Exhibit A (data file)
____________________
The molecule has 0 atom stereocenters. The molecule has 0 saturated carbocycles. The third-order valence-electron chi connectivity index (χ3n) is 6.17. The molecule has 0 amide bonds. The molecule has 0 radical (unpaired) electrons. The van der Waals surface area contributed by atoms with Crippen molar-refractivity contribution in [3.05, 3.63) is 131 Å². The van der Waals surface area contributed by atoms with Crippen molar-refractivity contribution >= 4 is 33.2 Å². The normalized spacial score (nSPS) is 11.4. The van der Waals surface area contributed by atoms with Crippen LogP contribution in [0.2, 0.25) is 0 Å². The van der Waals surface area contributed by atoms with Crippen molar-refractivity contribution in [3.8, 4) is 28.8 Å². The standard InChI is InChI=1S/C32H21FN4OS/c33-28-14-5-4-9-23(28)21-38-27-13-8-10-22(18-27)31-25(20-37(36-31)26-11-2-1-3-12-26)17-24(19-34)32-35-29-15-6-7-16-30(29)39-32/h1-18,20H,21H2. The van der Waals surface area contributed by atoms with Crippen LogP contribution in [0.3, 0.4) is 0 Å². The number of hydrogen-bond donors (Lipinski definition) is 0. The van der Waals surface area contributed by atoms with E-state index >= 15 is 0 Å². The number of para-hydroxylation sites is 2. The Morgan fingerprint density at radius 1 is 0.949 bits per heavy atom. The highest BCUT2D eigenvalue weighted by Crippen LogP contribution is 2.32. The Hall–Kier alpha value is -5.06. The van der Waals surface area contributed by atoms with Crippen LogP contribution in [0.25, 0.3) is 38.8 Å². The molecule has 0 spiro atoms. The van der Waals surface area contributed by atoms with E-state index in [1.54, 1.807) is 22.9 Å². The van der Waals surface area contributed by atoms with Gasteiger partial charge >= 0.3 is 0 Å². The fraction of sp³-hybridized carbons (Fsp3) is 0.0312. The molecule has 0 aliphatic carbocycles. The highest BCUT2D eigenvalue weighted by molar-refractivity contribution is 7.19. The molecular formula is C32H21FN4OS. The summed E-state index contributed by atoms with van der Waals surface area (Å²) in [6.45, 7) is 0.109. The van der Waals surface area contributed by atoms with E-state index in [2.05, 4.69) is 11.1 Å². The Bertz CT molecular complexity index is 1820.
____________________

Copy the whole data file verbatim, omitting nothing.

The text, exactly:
The molecule has 0 atom stereocenters. The molecule has 0 saturated carbocycles. The third-order valence-electron chi connectivity index (χ3n) is 6.17. The molecule has 0 amide bonds. The molecule has 0 radical (unpaired) electrons. The van der Waals surface area contributed by atoms with Crippen molar-refractivity contribution in [3.05, 3.63) is 131 Å². The van der Waals surface area contributed by atoms with Crippen molar-refractivity contribution >= 4 is 33.2 Å². The normalized spacial score (nSPS) is 11.4. The van der Waals surface area contributed by atoms with Crippen LogP contribution in [0.2, 0.25) is 0 Å². The van der Waals surface area contributed by atoms with Crippen molar-refractivity contribution in [3.8, 4) is 28.8 Å². The standard InChI is InChI=1S/C32H21FN4OS/c33-28-14-5-4-9-23(28)21-38-27-13-8-10-22(18-27)31-25(20-37(36-31)26-11-2-1-3-12-26)17-24(19-34)32-35-29-15-6-7-16-30(29)39-32/h1-18,20H,21H2. The van der Waals surface area contributed by atoms with Crippen LogP contribution in [0.3, 0.4) is 0 Å². The number of hydrogen-bond donors (Lipinski definition) is 0. The van der Waals surface area contributed by atoms with E-state index >= 15 is 0 Å². The number of para-hydroxylation sites is 2. The Morgan fingerprint density at radius 1 is 0.949 bits per heavy atom. The highest BCUT2D eigenvalue weighted by Crippen LogP contribution is 2.32. The Hall–Kier alpha value is -5.06. The van der Waals surface area contributed by atoms with Crippen LogP contribution in [0.25, 0.3) is 38.8 Å². The molecule has 0 spiro atoms. The van der Waals surface area contributed by atoms with E-state index in [1.54, 1.807) is 22.9 Å². The van der Waals surface area contributed by atoms with Gasteiger partial charge >= 0.3 is 0 Å². The fraction of sp³-hybridized carbons (Fsp3) is 0.0312. The molecule has 0 aliphatic carbocycles. The highest BCUT2D eigenvalue weighted by molar-refractivity contribution is 7.19. The molecular formula is C32H21FN4OS. The summed E-state index contributed by atoms with van der Waals surface area (Å²) in [6.45, 7) is 0.109. The van der Waals surface area contributed by atoms with E-state index in [2.05, 4.69) is 11.1 Å². The Bertz CT molecular complexity index is 1820.